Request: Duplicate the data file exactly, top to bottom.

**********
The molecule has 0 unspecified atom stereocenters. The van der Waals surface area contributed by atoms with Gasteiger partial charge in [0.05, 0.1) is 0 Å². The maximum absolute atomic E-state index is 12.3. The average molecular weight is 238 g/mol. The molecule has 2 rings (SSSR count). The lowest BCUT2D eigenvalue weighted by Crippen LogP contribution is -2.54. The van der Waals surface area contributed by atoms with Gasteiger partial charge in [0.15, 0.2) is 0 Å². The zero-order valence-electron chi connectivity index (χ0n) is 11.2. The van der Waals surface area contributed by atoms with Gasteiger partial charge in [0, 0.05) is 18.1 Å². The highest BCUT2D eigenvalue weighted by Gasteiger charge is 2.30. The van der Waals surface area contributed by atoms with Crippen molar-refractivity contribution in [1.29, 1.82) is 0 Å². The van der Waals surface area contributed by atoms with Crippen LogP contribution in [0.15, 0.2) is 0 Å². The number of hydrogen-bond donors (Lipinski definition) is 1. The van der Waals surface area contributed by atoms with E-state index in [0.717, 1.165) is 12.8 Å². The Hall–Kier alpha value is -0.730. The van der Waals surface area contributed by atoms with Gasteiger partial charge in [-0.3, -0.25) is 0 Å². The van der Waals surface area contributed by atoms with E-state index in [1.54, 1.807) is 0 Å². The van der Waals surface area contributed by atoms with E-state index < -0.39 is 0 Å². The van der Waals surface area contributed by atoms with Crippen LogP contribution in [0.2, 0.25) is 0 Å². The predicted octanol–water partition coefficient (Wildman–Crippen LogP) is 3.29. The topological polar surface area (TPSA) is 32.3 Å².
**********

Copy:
The molecule has 0 unspecified atom stereocenters. The van der Waals surface area contributed by atoms with Gasteiger partial charge in [0.05, 0.1) is 0 Å². The maximum absolute atomic E-state index is 12.3. The average molecular weight is 238 g/mol. The molecule has 2 rings (SSSR count). The lowest BCUT2D eigenvalue weighted by Crippen LogP contribution is -2.54. The van der Waals surface area contributed by atoms with Gasteiger partial charge in [0.15, 0.2) is 0 Å². The zero-order valence-electron chi connectivity index (χ0n) is 11.2. The van der Waals surface area contributed by atoms with Gasteiger partial charge in [0, 0.05) is 18.1 Å². The highest BCUT2D eigenvalue weighted by Gasteiger charge is 2.30. The van der Waals surface area contributed by atoms with Crippen molar-refractivity contribution in [1.29, 1.82) is 0 Å². The van der Waals surface area contributed by atoms with Crippen LogP contribution in [0.15, 0.2) is 0 Å². The number of hydrogen-bond donors (Lipinski definition) is 1. The van der Waals surface area contributed by atoms with E-state index in [0.717, 1.165) is 12.8 Å². The Hall–Kier alpha value is -0.730. The van der Waals surface area contributed by atoms with Gasteiger partial charge in [-0.3, -0.25) is 0 Å². The van der Waals surface area contributed by atoms with E-state index in [1.54, 1.807) is 0 Å². The van der Waals surface area contributed by atoms with E-state index < -0.39 is 0 Å². The van der Waals surface area contributed by atoms with Crippen LogP contribution in [0.2, 0.25) is 0 Å². The predicted octanol–water partition coefficient (Wildman–Crippen LogP) is 3.29. The topological polar surface area (TPSA) is 32.3 Å².